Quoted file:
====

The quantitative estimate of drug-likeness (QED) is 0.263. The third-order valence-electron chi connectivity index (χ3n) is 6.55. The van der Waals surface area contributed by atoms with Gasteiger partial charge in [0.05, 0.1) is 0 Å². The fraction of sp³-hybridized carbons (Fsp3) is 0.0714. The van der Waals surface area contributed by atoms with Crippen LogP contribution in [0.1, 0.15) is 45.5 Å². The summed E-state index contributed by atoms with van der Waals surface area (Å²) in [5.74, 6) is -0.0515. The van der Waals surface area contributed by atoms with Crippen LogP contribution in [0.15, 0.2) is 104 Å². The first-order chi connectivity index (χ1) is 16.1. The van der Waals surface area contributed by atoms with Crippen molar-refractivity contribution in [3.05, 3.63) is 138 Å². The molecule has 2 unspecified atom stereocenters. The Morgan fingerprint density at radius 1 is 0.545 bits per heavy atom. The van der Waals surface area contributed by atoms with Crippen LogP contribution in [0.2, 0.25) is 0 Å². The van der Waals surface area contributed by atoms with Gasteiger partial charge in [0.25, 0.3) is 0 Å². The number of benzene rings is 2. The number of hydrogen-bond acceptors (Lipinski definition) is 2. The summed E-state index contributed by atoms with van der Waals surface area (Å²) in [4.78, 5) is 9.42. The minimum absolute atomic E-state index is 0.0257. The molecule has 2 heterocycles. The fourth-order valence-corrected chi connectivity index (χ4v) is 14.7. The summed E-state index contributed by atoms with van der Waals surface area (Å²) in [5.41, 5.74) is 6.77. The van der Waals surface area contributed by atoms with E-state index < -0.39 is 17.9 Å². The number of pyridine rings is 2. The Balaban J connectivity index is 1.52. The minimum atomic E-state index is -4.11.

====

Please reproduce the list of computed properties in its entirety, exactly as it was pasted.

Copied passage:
The quantitative estimate of drug-likeness (QED) is 0.263. The third-order valence-electron chi connectivity index (χ3n) is 6.55. The van der Waals surface area contributed by atoms with Gasteiger partial charge in [0.05, 0.1) is 0 Å². The fraction of sp³-hybridized carbons (Fsp3) is 0.0714. The van der Waals surface area contributed by atoms with Crippen LogP contribution in [0.1, 0.15) is 45.5 Å². The summed E-state index contributed by atoms with van der Waals surface area (Å²) in [5.74, 6) is -0.0515. The van der Waals surface area contributed by atoms with Crippen LogP contribution in [0.15, 0.2) is 104 Å². The first-order chi connectivity index (χ1) is 16.1. The van der Waals surface area contributed by atoms with Crippen molar-refractivity contribution in [3.05, 3.63) is 138 Å². The molecule has 2 unspecified atom stereocenters. The Morgan fingerprint density at radius 1 is 0.545 bits per heavy atom. The van der Waals surface area contributed by atoms with Crippen LogP contribution in [0.2, 0.25) is 0 Å². The van der Waals surface area contributed by atoms with Gasteiger partial charge in [0.25, 0.3) is 0 Å². The number of benzene rings is 2. The number of hydrogen-bond acceptors (Lipinski definition) is 2. The summed E-state index contributed by atoms with van der Waals surface area (Å²) in [4.78, 5) is 9.42. The minimum absolute atomic E-state index is 0.0257. The molecule has 2 heterocycles. The fourth-order valence-corrected chi connectivity index (χ4v) is 14.7. The summed E-state index contributed by atoms with van der Waals surface area (Å²) in [5.41, 5.74) is 6.77. The van der Waals surface area contributed by atoms with E-state index < -0.39 is 17.9 Å². The number of pyridine rings is 2. The Balaban J connectivity index is 1.52. The minimum atomic E-state index is -4.11.